The term, environmental personhood, is a legal concept that assigns certain environmental entities (e.g., rivers, trees) the status of a legal person. This assigns to these entities the rights, protections, privileges, responsibilities, and legal liability of a legal personality. This concept came from legal cases focused on the protection of nature, often through Indigenous worldviews. 

The following websites might be helpful in starting and guiding thinking around water being granted legal rights:


How this activity was developed

These materials were created with guidance from Indigenous educators, subject matter experts and thought leaders to help draw upon important teachings, learnings, and Indigenous perspectives.  

For centuries, the traditional western view of water has often been focused on its value as a resource. Indigenous People have a unique relationship with the waters of British Columbia. Since time immemorial, water has played a sacred role and is seen as a living entity. How water is used must be carefully considered with a view towards not just the immediate need and impact, but the needs and perspectives of generations to follow.

We are dedicated to deep listening and respectfully highlighting Indigenous ways of knowing in the materials we provide B.C. educators. If you have any feedback for us on these activities, or suggestions for others, please email schools@bchydro.com. We would love to hear from you. 


About the artist

The design of the worksheets in this activity was a collaborative effort with Indigenous artist Kelli Clifton. Kelli Clifton was born and raised in Prince Rupert, British Columbia and is Gitga’at from the community of Hartley Bay. Clifton is interested in using her artwork as a form of storytelling—especially in relation to her Ts’msyen language (Sm’algyax), her coastal upbringing and her experiences as an Indigenous woman.  Clifton currently lives in her home community where she continues to practice her art and teaches Sm’algyax at a local high school. Learn more about Clifton's art on her Facebook Page.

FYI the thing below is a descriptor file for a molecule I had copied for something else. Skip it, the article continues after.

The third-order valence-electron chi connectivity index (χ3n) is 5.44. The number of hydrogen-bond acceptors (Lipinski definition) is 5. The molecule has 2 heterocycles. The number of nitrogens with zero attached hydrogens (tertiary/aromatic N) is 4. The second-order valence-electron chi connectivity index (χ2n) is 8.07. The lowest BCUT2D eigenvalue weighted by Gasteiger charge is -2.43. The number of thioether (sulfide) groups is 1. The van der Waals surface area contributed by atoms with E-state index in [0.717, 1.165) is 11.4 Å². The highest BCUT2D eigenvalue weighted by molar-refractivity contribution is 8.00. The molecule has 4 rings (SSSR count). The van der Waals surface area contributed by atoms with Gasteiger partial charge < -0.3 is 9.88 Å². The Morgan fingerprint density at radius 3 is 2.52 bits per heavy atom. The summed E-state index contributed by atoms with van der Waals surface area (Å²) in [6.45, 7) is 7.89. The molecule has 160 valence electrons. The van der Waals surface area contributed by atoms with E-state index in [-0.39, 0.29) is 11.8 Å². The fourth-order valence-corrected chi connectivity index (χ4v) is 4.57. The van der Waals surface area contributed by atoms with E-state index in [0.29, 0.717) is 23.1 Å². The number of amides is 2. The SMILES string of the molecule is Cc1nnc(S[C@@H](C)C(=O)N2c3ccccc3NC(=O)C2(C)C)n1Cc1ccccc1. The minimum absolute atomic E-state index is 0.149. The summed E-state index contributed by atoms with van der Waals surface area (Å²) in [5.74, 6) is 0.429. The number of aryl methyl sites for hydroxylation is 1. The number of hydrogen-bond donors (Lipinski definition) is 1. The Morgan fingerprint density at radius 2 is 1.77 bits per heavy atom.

BC Hydro’s commitment to reconciliation

BC Hydro exists to serve British Columbians by providing clean, reliable and affordable electricity. We recognize that maintaining and developing the system has impacts on the lives and interests of Indigenous People. To support our move towards true and lasting reconciliation, BC Hydro will acknowledge past wrongs, listen to Indigenous perspectives and seek shared understanding with First Nations communities and governments. 

Click here to learn more about our Statement of Indigenous Principles. 

Grade 11  Environmental Science

Big idea

Humans can play a role in stewardship and restoration of ecosystems. 

Content

  • abiotic characteristics: — aquatic — atmospheric — edaphic
  • levels of biotic diversity
  • First Peoples knowledge and other traditional ecological knowledge in sustaining biodiversity
  • benefits of ecosystem services
  • human actions and their impact on ecosystem integrity
  • First Peoples ways of knowing and doing
  • resource stewardship

Curricular competencies

Questioning and Predicting
  • Demonstrate a sustained intellectual curiosity about a scientific topic or problem of personal, local, or global interest
Processing and analyzing data and information
  • Apply First Peoples perspectives and knowledge, other ways of knowing, and local knowledge as sources of information
Evaluating
  • Demonstrate an awareness of assumptions, question information given, and identify bias in their own work and in primary and secondary sources
  • Consider social, ethical and environmental implications of the finding from their own and others’ investigations
Applying and Innovating
  • Contribute to care for self, others, community, and world through individual or collaborative approaches
Communicating
  • Communicate scientific ideas and information, and perhaps a suggested course of action, for a specific purpose and audience, constructing evidence-based arguments and using appropriate scientific language, conventions, and representations
  • Express and reflect on a variety of experiences, perspectives, and worldviews through place